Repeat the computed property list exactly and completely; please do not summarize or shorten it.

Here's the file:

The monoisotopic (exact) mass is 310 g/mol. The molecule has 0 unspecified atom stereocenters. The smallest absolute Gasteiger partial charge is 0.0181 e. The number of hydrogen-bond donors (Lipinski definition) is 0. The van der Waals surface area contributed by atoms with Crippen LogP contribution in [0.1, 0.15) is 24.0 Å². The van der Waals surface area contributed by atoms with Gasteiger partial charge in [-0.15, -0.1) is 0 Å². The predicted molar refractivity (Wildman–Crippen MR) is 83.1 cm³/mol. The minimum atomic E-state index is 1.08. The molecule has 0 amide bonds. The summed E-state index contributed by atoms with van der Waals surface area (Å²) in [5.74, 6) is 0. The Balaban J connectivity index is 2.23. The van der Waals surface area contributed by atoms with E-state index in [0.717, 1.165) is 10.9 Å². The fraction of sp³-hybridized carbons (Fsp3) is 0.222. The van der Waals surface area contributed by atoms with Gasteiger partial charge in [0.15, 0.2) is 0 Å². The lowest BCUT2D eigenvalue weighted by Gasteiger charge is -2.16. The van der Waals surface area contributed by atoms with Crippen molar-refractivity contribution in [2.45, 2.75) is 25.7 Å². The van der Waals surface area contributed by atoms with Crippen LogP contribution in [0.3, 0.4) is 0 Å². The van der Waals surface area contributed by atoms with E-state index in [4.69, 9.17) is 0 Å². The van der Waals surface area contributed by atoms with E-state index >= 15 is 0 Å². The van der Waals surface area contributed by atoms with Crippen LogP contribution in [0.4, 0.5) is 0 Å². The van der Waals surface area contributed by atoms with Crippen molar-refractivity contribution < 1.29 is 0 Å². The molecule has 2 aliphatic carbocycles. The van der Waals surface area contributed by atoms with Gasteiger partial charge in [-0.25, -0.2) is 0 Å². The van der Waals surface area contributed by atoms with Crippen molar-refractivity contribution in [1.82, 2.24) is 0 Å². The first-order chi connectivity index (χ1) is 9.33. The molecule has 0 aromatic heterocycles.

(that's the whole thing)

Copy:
The monoisotopic (exact) mass is 310 g/mol. The molecule has 0 unspecified atom stereocenters. The smallest absolute Gasteiger partial charge is 0.0181 e. The number of hydrogen-bond donors (Lipinski definition) is 0. The van der Waals surface area contributed by atoms with Crippen LogP contribution in [0.1, 0.15) is 24.0 Å². The van der Waals surface area contributed by atoms with Gasteiger partial charge in [-0.15, -0.1) is 0 Å². The predicted molar refractivity (Wildman–Crippen MR) is 83.1 cm³/mol. The minimum atomic E-state index is 1.08. The molecule has 0 amide bonds. The summed E-state index contributed by atoms with van der Waals surface area (Å²) in [5.74, 6) is 0. The Balaban J connectivity index is 2.23. The van der Waals surface area contributed by atoms with E-state index in [0.717, 1.165) is 10.9 Å². The fraction of sp³-hybridized carbons (Fsp3) is 0.222. The van der Waals surface area contributed by atoms with Gasteiger partial charge in [0.15, 0.2) is 0 Å². The lowest BCUT2D eigenvalue weighted by Gasteiger charge is -2.16. The van der Waals surface area contributed by atoms with Crippen molar-refractivity contribution in [2.45, 2.75) is 25.7 Å². The van der Waals surface area contributed by atoms with Crippen LogP contribution in [0.3, 0.4) is 0 Å². The van der Waals surface area contributed by atoms with E-state index in [4.69, 9.17) is 0 Å². The van der Waals surface area contributed by atoms with E-state index >= 15 is 0 Å². The van der Waals surface area contributed by atoms with Crippen LogP contribution in [0.4, 0.5) is 0 Å². The van der Waals surface area contributed by atoms with Crippen molar-refractivity contribution < 1.29 is 0 Å². The molecule has 2 aliphatic carbocycles. The van der Waals surface area contributed by atoms with Gasteiger partial charge in [-0.25, -0.2) is 0 Å². The van der Waals surface area contributed by atoms with Crippen molar-refractivity contribution in [1.82, 2.24) is 0 Å². The first-order chi connectivity index (χ1) is 9.33. The molecule has 0 aromatic heterocycles.